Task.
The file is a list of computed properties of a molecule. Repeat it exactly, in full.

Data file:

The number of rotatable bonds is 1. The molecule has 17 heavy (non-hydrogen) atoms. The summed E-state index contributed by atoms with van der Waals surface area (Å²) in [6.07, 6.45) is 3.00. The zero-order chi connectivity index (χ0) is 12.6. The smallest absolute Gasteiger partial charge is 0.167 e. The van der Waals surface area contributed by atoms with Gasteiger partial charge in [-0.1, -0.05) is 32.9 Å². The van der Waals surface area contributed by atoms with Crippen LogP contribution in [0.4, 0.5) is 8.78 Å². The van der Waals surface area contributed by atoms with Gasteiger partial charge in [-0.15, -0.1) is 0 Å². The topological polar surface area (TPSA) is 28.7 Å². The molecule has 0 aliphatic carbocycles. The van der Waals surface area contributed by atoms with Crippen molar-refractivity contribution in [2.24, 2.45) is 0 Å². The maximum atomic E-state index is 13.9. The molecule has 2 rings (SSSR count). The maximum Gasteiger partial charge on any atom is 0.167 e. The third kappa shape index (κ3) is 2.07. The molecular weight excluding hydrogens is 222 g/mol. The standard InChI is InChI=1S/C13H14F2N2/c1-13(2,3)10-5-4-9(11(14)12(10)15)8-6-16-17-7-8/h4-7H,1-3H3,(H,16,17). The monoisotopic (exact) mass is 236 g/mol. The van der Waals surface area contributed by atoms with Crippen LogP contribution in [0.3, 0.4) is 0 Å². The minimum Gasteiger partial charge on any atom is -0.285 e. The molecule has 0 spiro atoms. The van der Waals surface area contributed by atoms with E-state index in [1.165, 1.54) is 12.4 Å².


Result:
The number of rotatable bonds is 1. The molecule has 17 heavy (non-hydrogen) atoms. The summed E-state index contributed by atoms with van der Waals surface area (Å²) in [6.07, 6.45) is 3.00. The zero-order chi connectivity index (χ0) is 12.6. The smallest absolute Gasteiger partial charge is 0.167 e. The van der Waals surface area contributed by atoms with Gasteiger partial charge in [-0.1, -0.05) is 32.9 Å². The van der Waals surface area contributed by atoms with Crippen LogP contribution in [0.4, 0.5) is 8.78 Å². The van der Waals surface area contributed by atoms with Gasteiger partial charge in [-0.15, -0.1) is 0 Å². The topological polar surface area (TPSA) is 28.7 Å². The molecule has 0 aliphatic carbocycles. The van der Waals surface area contributed by atoms with Crippen molar-refractivity contribution in [2.24, 2.45) is 0 Å². The maximum atomic E-state index is 13.9. The molecule has 2 rings (SSSR count). The maximum Gasteiger partial charge on any atom is 0.167 e. The third kappa shape index (κ3) is 2.07. The molecular weight excluding hydrogens is 222 g/mol. The standard InChI is InChI=1S/C13H14F2N2/c1-13(2,3)10-5-4-9(11(14)12(10)15)8-6-16-17-7-8/h4-7H,1-3H3,(H,16,17). The monoisotopic (exact) mass is 236 g/mol. The van der Waals surface area contributed by atoms with Crippen LogP contribution in [0.3, 0.4) is 0 Å². The minimum Gasteiger partial charge on any atom is -0.285 e. The molecule has 0 spiro atoms. The van der Waals surface area contributed by atoms with E-state index in [1.165, 1.54) is 12.4 Å².